Friday, 5 June 2020

Hellgate (1989)

Ah Hellgate. If it was a human being, Hellgate would be the one friend you like visiting occasionally, getting too drunk with, being bored by the same conversations you have had many times before, and then ending the night in bouts of laughter as they proceed to engage in the kind of shenanigans that remind you of what a mad bastard they really are. It's as wonderful as it is painful, and arguably came out at the wrong time to be anything more than the kind of joyous mess that only curio-seeking horror fans ever really embrace.

Part of me doesn't even want to summarise the plot. Not because the film isn't worth my time, but because I can't ever do justice to it. I guess I should try though. It all starts with a group of bikers snatching a young woman, much to the dismay of both her and her father. It all ends in tragedy. Never fear though, because years later a random old fella finds a crystal that he discovers, after an encounter with a very rubbery bat, can bring the dead back to life. This means a father can bring his daughter back to life, and a number of other characters can get themselves mixed up in the macabre madness.

The second film written by Michael O'Rourke, Hellgate benefits from the way in which the script consistently sets out to entertain, no matter how silly it all gets (you even get one scene in which a number of people just make puns as they look at a local cemetery). It also benefits from the direction from William A. Levey, a man who began his directorial career with the dubious magnificence of Blackenstein (one I have yet to see, but I have now been reminded that I NEED to see it).

The cast are about as disposable as they come, but everyone does what is asked of them, whether that's being near-unbearable while acting as a nominal lead (Ron Palillo in the role of Matt) or being slightly ethereal and ready to get naked at the drop of a hat (Abigail Wolcott in the role of Josie, the resurrected young woman). Carel Trichardt delivers a . . . unique performance as Lucas, the father who brings his daughter back to our mortal coil, but both Petrea Curran and Joanne Warde are appealing in their supporting roles. Evan J. Klisser is a bit irritating, and Frank Notaro and Lance Vaughan play bikers named, respecvtively, Buzz and Zonk. Yes . . . this film features a biker named Zonk! It's also worth mentioning the wonderfully over-the-top turn from Kimberleigh Stark, playing a waitress who isn't coy about letting customers know if she takes a liking to them.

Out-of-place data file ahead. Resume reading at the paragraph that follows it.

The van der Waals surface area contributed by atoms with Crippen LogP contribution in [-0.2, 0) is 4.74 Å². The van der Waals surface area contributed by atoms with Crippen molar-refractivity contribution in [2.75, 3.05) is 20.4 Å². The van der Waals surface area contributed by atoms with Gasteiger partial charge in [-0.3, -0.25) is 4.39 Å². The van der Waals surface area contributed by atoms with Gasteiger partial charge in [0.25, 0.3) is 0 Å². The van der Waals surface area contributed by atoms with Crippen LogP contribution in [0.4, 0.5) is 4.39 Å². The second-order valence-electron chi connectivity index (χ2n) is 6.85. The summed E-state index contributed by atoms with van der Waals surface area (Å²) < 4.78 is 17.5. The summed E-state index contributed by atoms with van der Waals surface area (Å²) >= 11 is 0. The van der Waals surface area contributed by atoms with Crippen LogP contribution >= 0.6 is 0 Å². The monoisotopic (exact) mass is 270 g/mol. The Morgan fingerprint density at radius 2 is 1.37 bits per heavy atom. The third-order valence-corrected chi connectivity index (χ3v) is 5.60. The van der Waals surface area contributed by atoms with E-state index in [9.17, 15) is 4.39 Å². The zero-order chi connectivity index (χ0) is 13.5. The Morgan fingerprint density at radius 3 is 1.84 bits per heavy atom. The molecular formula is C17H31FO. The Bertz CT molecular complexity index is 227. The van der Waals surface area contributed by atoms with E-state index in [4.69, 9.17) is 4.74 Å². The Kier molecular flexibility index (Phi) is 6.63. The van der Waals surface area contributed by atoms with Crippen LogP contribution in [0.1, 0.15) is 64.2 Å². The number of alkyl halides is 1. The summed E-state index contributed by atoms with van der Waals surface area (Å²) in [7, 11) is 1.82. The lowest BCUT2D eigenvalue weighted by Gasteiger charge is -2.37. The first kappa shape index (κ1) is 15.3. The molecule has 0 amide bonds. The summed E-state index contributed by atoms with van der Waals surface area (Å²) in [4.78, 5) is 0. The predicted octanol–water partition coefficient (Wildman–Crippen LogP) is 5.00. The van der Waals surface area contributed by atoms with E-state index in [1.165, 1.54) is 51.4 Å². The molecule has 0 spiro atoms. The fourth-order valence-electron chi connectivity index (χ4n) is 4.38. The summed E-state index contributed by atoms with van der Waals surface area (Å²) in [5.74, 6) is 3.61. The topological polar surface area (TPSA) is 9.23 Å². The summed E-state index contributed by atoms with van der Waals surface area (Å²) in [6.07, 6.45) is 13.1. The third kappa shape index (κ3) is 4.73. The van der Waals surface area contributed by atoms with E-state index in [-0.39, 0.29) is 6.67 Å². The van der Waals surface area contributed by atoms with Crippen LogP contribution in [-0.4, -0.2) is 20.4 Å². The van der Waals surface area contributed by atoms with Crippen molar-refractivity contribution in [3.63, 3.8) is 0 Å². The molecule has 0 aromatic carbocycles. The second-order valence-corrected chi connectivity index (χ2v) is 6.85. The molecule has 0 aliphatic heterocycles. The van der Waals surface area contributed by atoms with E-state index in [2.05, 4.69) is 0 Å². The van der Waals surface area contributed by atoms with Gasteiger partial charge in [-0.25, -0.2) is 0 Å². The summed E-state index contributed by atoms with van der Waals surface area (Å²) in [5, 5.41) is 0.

The special effects throughout aren't very special, although you get one or two good shots making use of some bladder work, and there's absolutely no tension at any point. That isn't so bad though, because the film is so eager to please that it's impossible to resent, or just outright hate. Despite an uneven first half, which makes the mistake of trying to provide a grounding for the events before settling in to just throwing anything onscreen that seems spooky and entertaining, Hellgate overcomes the odds to become something oddly lovable. I wouldn't call it any kind of lost classic, and it's a shame that it didn't lean even further into the insanity, while also throwing around more effects of varying quality and lots more blood, but it's an amusing way to pass 90 minutes.


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